Much of the recent discourse of offense and harm has focused on language, slang, and naming. For example, controversies erupted in the last few months over the name of a longstanding nightclub in San Francisco, “Trannyshack,” and arguments ensued about whether the word “tranny” should ever be used. These debates led some people to distraction, and legendary queer performer, Justin Vivian Bond, posted an open letter on her Facebook page telling readers and fans in no uncertain terms that she is “angered by this trifling bullshit.” Bond reminded readers that many people are “delighted to be trannies” and not delighted to be shamed into silence by the “word police.” Bond and others have also referred to the queer custom of re-appropriating terms of abuse and turning them into affectionate terms of endearment. When we obliterate terms like “tranny” in the quest for respectability and assimilation, we actually feed back into the very ideologies that produce the homo- and trans-phobias in the first place! In The Life of Brian, Brian finally refuses to participate in the anti-Semitism that causes his mother to call him a “Roman.” In a brave “coming out” speech, he says: “I’m not a Roman mum, I’m a kike, a yid, a heebie, a hook-nose, I’m kosher mum, I’m a Red Sea pedestrian, and proud of it!”
And now for something completely different... The controversy about the term “tranny” is not a singular occurrence; such tussles have become a rather predictable and regular part of all kinds of conferences and meetings. Indeed, it is becoming difficult to speak, to perform, to offer up work nowadays without someone, somewhere claiming to feel hurt, or re-traumatized by a cultural event, a painting, a play, a speech, a casual use of slang, a characterization, a caricature, and so on, whether or not the “damaging” speech/characterization occurs within a complex aesthetic work. At one conference, a play that foregrounded the mutilation of the female body in the 17th century was cast as trans-phobic and became the occasion for multiple public meetings to discuss the damage it wreaked upon trans people present at the performance. Another piece at this performance conference that featured a “fortune teller” character was accused of orientalist stereotyping. At another event I attended that focused on queer masculinities, the organizers were accused of marginalizing queer femininities. And a class I was teaching recently featured a young person who reported feeling worried about potentially “triggering” a transgender student by using incorrect pronouns in relation to a third student who did not seem bothered by it! Another student told me recently that she had been “triggered” in a class on colonialism by the showing of The Battle of Algiers. In many of these cases offended groups demand apologies, and promises are made that future enactments of this or that theater piece will cut out the offensive parts; or, as in the case of “Trannyshack,” the name of the club was changed.
As reductive as such responses to aesthetic and academic material have become, so have definitions of trauma been oversimplified within these contexts. There are complex discourses on trauma readily available as a consequence of decades of work on memory, political violence, and abuse. This work has offered us multiple theories of the ways in which a charged memory of pain, abuse, torture, or imprisonment can be reignited by situations or associations that cause long buried memories to flood back into the body with unpredictable results. But all of this work, by Shoshana Felman Macarena Gomez-Barris, Saidiya Hartman, Cathy Caruth, Ann Cvetkovich, Marianne Hirsch, and others, has been pushed aside in the recent wave of the politics of the aggrieved.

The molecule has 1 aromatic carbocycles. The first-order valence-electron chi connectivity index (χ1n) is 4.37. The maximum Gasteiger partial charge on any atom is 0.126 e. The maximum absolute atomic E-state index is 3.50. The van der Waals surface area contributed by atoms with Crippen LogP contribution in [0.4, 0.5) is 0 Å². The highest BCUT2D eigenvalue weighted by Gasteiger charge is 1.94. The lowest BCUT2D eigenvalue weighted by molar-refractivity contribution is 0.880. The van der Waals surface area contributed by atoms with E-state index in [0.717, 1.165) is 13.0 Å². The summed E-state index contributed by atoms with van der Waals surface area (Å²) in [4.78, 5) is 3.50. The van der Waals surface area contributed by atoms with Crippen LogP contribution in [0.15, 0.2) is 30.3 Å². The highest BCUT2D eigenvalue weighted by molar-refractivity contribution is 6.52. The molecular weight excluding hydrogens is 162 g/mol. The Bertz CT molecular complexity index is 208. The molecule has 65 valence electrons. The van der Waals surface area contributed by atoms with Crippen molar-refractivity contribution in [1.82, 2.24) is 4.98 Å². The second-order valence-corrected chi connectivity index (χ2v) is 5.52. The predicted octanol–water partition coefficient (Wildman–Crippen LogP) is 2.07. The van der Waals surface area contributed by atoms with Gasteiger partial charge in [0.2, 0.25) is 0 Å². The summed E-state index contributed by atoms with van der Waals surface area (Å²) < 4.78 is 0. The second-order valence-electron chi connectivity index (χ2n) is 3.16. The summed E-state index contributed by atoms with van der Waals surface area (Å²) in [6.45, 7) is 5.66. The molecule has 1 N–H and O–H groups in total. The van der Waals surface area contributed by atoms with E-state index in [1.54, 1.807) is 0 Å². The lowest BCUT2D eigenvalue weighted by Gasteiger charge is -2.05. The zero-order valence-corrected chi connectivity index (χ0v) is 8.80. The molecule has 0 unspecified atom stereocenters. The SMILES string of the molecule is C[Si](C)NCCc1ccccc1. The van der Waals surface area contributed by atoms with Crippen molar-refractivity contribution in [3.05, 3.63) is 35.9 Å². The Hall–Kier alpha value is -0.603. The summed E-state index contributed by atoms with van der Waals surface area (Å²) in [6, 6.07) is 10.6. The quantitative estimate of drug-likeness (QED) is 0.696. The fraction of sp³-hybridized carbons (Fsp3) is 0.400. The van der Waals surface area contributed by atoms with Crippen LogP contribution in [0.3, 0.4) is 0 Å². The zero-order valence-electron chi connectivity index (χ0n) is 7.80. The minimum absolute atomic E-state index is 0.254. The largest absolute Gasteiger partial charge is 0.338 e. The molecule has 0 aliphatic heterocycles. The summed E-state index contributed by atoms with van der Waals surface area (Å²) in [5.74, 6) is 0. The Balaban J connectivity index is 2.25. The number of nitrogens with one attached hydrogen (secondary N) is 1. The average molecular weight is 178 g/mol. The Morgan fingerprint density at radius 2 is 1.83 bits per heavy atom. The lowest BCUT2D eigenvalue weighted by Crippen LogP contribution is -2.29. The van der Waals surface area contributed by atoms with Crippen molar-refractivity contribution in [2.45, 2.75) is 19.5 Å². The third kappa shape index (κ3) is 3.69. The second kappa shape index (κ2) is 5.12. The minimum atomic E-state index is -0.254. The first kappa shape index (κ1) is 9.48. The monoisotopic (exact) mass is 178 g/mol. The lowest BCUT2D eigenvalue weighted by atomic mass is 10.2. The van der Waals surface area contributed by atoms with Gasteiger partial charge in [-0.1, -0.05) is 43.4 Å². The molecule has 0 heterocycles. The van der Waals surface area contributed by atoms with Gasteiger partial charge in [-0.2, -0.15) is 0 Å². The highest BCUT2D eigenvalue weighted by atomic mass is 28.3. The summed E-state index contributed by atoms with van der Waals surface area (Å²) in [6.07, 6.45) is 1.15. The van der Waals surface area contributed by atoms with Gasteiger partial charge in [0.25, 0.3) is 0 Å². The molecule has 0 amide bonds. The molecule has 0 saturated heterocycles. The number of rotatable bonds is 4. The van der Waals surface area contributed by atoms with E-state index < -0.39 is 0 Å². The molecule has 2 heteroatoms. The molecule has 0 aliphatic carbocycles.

Claims about being triggered work off literalist notions of emotional pain and cast traumatic events as barely buried hurt that can easily resurface in relation to any kind of representation or association that resembles or even merely represents the theme of the original painful experience. And so, while in the past, we turned to Freud’s mystic writing pad to think of memory as a palimpsest, burying material under layers of inscription, now we see a memory as a live wire sitting in the psyche waiting for a spark. Where once we saw traumatic recall as a set of enigmatic symptoms moving through the body, now people reduce the resurfacing of a painful memory to the catch all term of “trigger,” imagining that emotional pain is somehow similar to a pulled muscle—as something that hurts whenever it is deployed, and as an injury that requires protection.
Fifteen to twenty years ago, books like Wendy Brown’s States of Injury (1995) and Anna Cheng’s The Melancholy of Race: Psychoanalysis, Assimilation, and Hidden Grief (2001) asked readers to think about how grievances become grief, how politics comes to demand injury and how a neoliberal rhetoric of individual pain obscures the violent sources of social inequity. But, newer generations of queers seem only to have heard part of this story and instead of recognizing that neoliberalism precisely goes to work by psychologizing political difference, individualizing structural exclusions, and mystifying political change, some recent activists seem to have equated social activism with descriptive statements about individual harm and psychic pain. Let me be clear: saying that you feel harmed by another queer person’s use of a reclaimed word like tranny and organizing against the use of that word is NOT social activism. It is censorship.